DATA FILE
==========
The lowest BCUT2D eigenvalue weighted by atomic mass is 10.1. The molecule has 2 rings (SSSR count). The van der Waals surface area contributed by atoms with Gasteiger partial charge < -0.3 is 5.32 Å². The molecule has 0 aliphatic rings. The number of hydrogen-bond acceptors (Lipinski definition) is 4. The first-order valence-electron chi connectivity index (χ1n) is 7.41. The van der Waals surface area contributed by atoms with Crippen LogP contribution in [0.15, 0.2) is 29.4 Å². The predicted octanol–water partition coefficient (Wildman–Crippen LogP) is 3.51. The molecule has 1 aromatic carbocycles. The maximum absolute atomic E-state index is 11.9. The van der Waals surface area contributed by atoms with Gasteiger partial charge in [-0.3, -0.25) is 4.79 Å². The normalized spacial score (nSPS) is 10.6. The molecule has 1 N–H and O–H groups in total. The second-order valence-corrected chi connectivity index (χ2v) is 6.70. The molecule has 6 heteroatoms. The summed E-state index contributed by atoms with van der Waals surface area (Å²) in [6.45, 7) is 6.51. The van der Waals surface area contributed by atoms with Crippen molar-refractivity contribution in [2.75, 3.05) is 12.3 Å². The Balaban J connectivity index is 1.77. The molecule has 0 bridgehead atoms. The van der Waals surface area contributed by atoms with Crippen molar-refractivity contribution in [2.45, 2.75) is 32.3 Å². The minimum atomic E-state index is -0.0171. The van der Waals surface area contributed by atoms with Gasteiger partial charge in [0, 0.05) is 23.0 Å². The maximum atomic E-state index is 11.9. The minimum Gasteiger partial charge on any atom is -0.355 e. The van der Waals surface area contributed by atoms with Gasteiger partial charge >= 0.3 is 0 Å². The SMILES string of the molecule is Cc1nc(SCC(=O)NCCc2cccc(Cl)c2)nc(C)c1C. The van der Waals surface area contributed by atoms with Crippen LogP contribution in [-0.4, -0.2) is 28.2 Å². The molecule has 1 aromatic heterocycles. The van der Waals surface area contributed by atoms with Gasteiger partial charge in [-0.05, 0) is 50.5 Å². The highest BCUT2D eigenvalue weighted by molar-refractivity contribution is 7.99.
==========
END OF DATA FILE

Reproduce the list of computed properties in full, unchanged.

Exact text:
The lowest BCUT2D eigenvalue weighted by atomic mass is 10.1. The molecule has 2 rings (SSSR count). The van der Waals surface area contributed by atoms with Gasteiger partial charge < -0.3 is 5.32 Å². The molecule has 0 aliphatic rings. The number of hydrogen-bond acceptors (Lipinski definition) is 4. The first-order valence-electron chi connectivity index (χ1n) is 7.41. The van der Waals surface area contributed by atoms with Crippen LogP contribution in [0.15, 0.2) is 29.4 Å². The predicted octanol–water partition coefficient (Wildman–Crippen LogP) is 3.51. The molecule has 1 aromatic carbocycles. The maximum absolute atomic E-state index is 11.9. The van der Waals surface area contributed by atoms with Gasteiger partial charge in [-0.3, -0.25) is 4.79 Å². The normalized spacial score (nSPS) is 10.6. The molecule has 1 N–H and O–H groups in total. The second-order valence-corrected chi connectivity index (χ2v) is 6.70. The molecule has 6 heteroatoms. The summed E-state index contributed by atoms with van der Waals surface area (Å²) in [6.45, 7) is 6.51. The van der Waals surface area contributed by atoms with Crippen molar-refractivity contribution in [2.75, 3.05) is 12.3 Å². The Balaban J connectivity index is 1.77. The molecule has 0 bridgehead atoms. The van der Waals surface area contributed by atoms with Crippen molar-refractivity contribution in [2.45, 2.75) is 32.3 Å². The minimum atomic E-state index is -0.0171. The van der Waals surface area contributed by atoms with Gasteiger partial charge in [0, 0.05) is 23.0 Å². The maximum atomic E-state index is 11.9. The minimum Gasteiger partial charge on any atom is -0.355 e. The van der Waals surface area contributed by atoms with Gasteiger partial charge >= 0.3 is 0 Å². The SMILES string of the molecule is Cc1nc(SCC(=O)NCCc2cccc(Cl)c2)nc(C)c1C. The van der Waals surface area contributed by atoms with Crippen LogP contribution in [-0.4, -0.2) is 28.2 Å². The molecule has 1 aromatic heterocycles. The van der Waals surface area contributed by atoms with Gasteiger partial charge in [-0.05, 0) is 50.5 Å². The highest BCUT2D eigenvalue weighted by molar-refractivity contribution is 7.99.